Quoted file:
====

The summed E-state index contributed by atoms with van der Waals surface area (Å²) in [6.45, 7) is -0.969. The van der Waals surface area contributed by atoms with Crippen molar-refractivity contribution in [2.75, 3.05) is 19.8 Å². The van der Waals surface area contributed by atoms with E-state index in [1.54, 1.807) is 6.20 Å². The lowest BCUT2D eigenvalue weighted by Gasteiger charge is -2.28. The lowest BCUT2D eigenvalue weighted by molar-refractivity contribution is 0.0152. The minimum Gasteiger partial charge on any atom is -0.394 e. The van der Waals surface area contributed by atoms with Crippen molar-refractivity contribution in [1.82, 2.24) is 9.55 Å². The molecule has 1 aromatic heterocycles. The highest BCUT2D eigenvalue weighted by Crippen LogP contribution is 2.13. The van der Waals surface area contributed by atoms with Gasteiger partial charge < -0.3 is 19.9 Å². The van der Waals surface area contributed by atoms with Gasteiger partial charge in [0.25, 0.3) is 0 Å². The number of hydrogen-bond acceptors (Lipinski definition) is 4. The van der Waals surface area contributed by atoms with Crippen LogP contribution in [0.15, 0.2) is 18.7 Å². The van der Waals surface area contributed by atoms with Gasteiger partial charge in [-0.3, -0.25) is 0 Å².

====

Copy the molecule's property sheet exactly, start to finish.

The summed E-state index contributed by atoms with van der Waals surface area (Å²) in [6.45, 7) is -0.969. The van der Waals surface area contributed by atoms with Crippen molar-refractivity contribution in [2.75, 3.05) is 19.8 Å². The van der Waals surface area contributed by atoms with E-state index in [1.54, 1.807) is 6.20 Å². The lowest BCUT2D eigenvalue weighted by Gasteiger charge is -2.28. The lowest BCUT2D eigenvalue weighted by molar-refractivity contribution is 0.0152. The minimum Gasteiger partial charge on any atom is -0.394 e. The van der Waals surface area contributed by atoms with Crippen molar-refractivity contribution in [1.82, 2.24) is 9.55 Å². The molecule has 1 aromatic heterocycles. The highest BCUT2D eigenvalue weighted by Crippen LogP contribution is 2.13. The van der Waals surface area contributed by atoms with Gasteiger partial charge < -0.3 is 19.9 Å². The van der Waals surface area contributed by atoms with Gasteiger partial charge in [0.25, 0.3) is 0 Å². The number of hydrogen-bond acceptors (Lipinski definition) is 4. The van der Waals surface area contributed by atoms with Crippen LogP contribution in [0.15, 0.2) is 18.7 Å². The van der Waals surface area contributed by atoms with Gasteiger partial charge in [-0.3, -0.25) is 0 Å².